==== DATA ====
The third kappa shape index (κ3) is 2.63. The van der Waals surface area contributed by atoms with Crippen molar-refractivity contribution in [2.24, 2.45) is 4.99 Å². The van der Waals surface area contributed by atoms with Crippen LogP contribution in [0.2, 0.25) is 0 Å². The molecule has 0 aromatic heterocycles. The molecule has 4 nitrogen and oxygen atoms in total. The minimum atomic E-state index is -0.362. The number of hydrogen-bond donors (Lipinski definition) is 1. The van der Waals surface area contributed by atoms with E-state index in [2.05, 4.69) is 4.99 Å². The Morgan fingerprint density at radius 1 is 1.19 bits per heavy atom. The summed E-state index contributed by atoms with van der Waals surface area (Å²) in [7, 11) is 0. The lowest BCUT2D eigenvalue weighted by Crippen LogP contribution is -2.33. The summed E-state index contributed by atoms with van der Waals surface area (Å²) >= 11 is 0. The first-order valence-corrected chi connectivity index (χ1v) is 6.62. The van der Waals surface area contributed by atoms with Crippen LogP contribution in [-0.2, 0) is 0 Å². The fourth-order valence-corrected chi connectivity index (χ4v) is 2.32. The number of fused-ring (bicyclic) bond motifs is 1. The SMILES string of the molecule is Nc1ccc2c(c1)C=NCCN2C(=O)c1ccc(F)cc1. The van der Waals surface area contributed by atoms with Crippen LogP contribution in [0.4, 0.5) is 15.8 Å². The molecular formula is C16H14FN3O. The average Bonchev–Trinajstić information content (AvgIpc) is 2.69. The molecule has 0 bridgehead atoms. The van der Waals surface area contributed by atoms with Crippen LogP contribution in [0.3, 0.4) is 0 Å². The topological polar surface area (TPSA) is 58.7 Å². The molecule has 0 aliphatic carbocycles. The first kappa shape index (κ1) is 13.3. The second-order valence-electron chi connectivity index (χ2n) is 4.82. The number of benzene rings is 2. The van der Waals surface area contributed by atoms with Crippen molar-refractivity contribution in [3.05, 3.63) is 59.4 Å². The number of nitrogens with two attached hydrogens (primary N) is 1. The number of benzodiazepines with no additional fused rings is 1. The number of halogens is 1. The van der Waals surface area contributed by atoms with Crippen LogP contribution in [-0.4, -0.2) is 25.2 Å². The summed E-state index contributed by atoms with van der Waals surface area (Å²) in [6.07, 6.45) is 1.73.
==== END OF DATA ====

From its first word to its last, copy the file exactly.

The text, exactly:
The third kappa shape index (κ3) is 2.63. The van der Waals surface area contributed by atoms with Crippen molar-refractivity contribution in [2.24, 2.45) is 4.99 Å². The van der Waals surface area contributed by atoms with Crippen LogP contribution in [0.2, 0.25) is 0 Å². The molecule has 0 aromatic heterocycles. The molecule has 4 nitrogen and oxygen atoms in total. The minimum atomic E-state index is -0.362. The number of hydrogen-bond donors (Lipinski definition) is 1. The van der Waals surface area contributed by atoms with E-state index in [2.05, 4.69) is 4.99 Å². The Morgan fingerprint density at radius 1 is 1.19 bits per heavy atom. The summed E-state index contributed by atoms with van der Waals surface area (Å²) in [7, 11) is 0. The lowest BCUT2D eigenvalue weighted by Crippen LogP contribution is -2.33. The summed E-state index contributed by atoms with van der Waals surface area (Å²) >= 11 is 0. The first-order valence-corrected chi connectivity index (χ1v) is 6.62. The van der Waals surface area contributed by atoms with Crippen LogP contribution in [-0.2, 0) is 0 Å². The fourth-order valence-corrected chi connectivity index (χ4v) is 2.32. The number of fused-ring (bicyclic) bond motifs is 1. The SMILES string of the molecule is Nc1ccc2c(c1)C=NCCN2C(=O)c1ccc(F)cc1. The van der Waals surface area contributed by atoms with Crippen LogP contribution in [0.4, 0.5) is 15.8 Å². The molecular formula is C16H14FN3O. The average Bonchev–Trinajstić information content (AvgIpc) is 2.69. The molecule has 0 bridgehead atoms. The van der Waals surface area contributed by atoms with Crippen LogP contribution in [0.3, 0.4) is 0 Å². The topological polar surface area (TPSA) is 58.7 Å². The molecule has 0 aliphatic carbocycles. The first kappa shape index (κ1) is 13.3. The second-order valence-electron chi connectivity index (χ2n) is 4.82. The number of benzene rings is 2. The van der Waals surface area contributed by atoms with Crippen molar-refractivity contribution in [3.05, 3.63) is 59.4 Å². The number of nitrogens with two attached hydrogens (primary N) is 1. The number of benzodiazepines with no additional fused rings is 1. The number of halogens is 1. The van der Waals surface area contributed by atoms with Crippen LogP contribution in [-0.4, -0.2) is 25.2 Å². The summed E-state index contributed by atoms with van der Waals surface area (Å²) in [6.07, 6.45) is 1.73.